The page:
With Fearful Symmetry, we wanted to take our time to really examine the toll these abilities would take on people. Not just the powers, but the experiences the characters had to go through. In The Shattered Visage Lies, we sent our characters on some pretty wild adventures to gain the knowledge of how they got these abilities. Many of them kept secrets, some even had to lie, and a few had to make substantial sacrifices. In Fearful Symmetry we wanted to explore the consequences of those secrets and lies, especially when those characters unravel the secrets of others. Don’t forget, if you’re keeping secrets and telling lies to other, then others are probably keeping secrets and telling lies to you.

In an effort to really maintain the “start small and then expand” idea throughout the series, we set book 1 in Pennsylvania. Even if the reader doesn’t know that it’s 5-6 hours of driving time from Pittsburgh to Philadelphia, they will at least recognize that all of the settings are within the same state and, relatively speaking, close to each other. In book 2, we start to expand from that, taking our characters out of state, having them question how truly big of an area is affected by what’s happening, and wonder how many people have these new, powerful abilities. Another way we wanted to tackle the idea of growing from a single point is with our “big bad” of book 2, Ethan. With him we … You know what? Let’s talk about him later….

CHRIS SAYS:

One of the things that Brian and I agreed on early in the planning stages of the book was that we wanted this to book to be a horror novel. From that starting point we began to truly delve into the realm of horror and examine some of the key elements of the genre, some of which are rather subjective, so we both sat and thought about what horror really meant to both of us. While my mind often touches on Lovecraftian ideas at times like these, I was reminded of something far more unsettling than fantastic places and alien forces – reality. In college I read Man’s Search for Meaning by Viktor Frankl and have often thought of a singular phrase from that book: man’s inhumanity to man. Over the years I have revisited that phrase many times and it has led me to explore works by Robert Burns and Samuel von Pufendorf. The more that Brian and I discussed the notes that I had written about these pieces the more excited we got about trying to incorporate them into the novel.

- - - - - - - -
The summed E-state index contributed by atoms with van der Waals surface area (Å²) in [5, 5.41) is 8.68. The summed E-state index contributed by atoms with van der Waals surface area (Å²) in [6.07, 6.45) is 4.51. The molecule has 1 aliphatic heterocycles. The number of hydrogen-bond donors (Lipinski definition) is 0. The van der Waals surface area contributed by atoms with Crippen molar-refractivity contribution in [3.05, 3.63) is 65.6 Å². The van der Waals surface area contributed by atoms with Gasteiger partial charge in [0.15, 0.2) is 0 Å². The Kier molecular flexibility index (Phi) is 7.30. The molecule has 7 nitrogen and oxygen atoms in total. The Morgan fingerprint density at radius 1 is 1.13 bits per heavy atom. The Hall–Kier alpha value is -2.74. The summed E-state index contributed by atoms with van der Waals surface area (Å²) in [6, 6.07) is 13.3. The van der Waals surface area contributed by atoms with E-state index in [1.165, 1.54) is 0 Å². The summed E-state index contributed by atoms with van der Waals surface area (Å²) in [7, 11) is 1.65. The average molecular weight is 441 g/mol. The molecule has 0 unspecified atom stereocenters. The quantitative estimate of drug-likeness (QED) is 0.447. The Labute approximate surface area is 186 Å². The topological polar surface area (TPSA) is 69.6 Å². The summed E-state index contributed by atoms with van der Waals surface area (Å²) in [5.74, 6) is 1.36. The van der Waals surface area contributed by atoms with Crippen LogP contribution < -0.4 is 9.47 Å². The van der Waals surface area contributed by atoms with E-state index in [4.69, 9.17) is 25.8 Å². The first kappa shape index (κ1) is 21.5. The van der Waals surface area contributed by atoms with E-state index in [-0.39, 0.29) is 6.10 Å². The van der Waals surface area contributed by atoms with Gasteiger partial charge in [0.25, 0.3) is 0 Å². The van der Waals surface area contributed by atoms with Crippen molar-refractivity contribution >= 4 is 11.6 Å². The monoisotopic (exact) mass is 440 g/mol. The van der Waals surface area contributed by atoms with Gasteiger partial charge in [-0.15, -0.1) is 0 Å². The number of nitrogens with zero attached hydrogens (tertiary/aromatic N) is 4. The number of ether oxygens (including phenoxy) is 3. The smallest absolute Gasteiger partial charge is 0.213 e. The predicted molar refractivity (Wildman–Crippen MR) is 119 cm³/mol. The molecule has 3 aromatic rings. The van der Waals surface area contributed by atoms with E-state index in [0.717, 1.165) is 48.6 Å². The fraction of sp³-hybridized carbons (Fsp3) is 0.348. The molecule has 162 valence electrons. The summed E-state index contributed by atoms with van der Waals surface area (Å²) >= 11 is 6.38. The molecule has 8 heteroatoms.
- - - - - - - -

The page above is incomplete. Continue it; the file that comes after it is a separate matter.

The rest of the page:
Man’s inhumanity to man infests every period in history and manifests itself in so many ways and we wanted to try to incorporate the notion in several ways. The easiest and most recognizable form is violence. I’m not much of one for spoilers, but I don’t think there is any damage done by me saying that this is a book of violence. And why not? It’s easy to work with. It’s as real as every day. It’s identifiable. And quite frankly, when people want to be seen as powerful it seems to come quite naturally.